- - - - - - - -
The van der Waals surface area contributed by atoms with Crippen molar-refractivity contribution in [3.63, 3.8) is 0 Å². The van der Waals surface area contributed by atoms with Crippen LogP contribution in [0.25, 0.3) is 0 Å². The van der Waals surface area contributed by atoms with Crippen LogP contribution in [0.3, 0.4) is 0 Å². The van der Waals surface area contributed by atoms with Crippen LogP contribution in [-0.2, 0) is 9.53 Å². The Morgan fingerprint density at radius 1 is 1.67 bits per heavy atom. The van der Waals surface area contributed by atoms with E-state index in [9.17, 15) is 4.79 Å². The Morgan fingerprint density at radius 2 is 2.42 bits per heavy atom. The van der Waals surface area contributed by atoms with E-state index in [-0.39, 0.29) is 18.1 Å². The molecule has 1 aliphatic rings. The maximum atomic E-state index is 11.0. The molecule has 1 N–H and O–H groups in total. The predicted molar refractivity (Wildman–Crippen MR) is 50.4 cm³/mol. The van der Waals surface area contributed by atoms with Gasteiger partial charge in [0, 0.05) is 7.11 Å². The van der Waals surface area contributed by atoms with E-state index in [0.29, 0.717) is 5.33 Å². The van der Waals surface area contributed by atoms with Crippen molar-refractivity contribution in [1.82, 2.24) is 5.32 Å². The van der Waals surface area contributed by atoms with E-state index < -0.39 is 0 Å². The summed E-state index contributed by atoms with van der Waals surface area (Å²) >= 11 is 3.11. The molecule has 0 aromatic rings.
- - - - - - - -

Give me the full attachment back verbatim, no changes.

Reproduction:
The van der Waals surface area contributed by atoms with Crippen molar-refractivity contribution in [3.63, 3.8) is 0 Å². The van der Waals surface area contributed by atoms with Crippen LogP contribution in [0.25, 0.3) is 0 Å². The van der Waals surface area contributed by atoms with Crippen LogP contribution in [0.3, 0.4) is 0 Å². The van der Waals surface area contributed by atoms with Crippen LogP contribution in [-0.2, 0) is 9.53 Å². The Morgan fingerprint density at radius 1 is 1.67 bits per heavy atom. The van der Waals surface area contributed by atoms with E-state index in [9.17, 15) is 4.79 Å². The Morgan fingerprint density at radius 2 is 2.42 bits per heavy atom. The van der Waals surface area contributed by atoms with E-state index in [-0.39, 0.29) is 18.1 Å². The molecule has 1 aliphatic rings. The maximum atomic E-state index is 11.0. The molecule has 1 N–H and O–H groups in total. The predicted molar refractivity (Wildman–Crippen MR) is 50.4 cm³/mol. The van der Waals surface area contributed by atoms with Gasteiger partial charge in [0, 0.05) is 7.11 Å². The van der Waals surface area contributed by atoms with E-state index in [0.29, 0.717) is 5.33 Å². The van der Waals surface area contributed by atoms with Crippen molar-refractivity contribution in [1.82, 2.24) is 5.32 Å². The van der Waals surface area contributed by atoms with E-state index < -0.39 is 0 Å². The summed E-state index contributed by atoms with van der Waals surface area (Å²) >= 11 is 3.11. The molecule has 0 aromatic rings.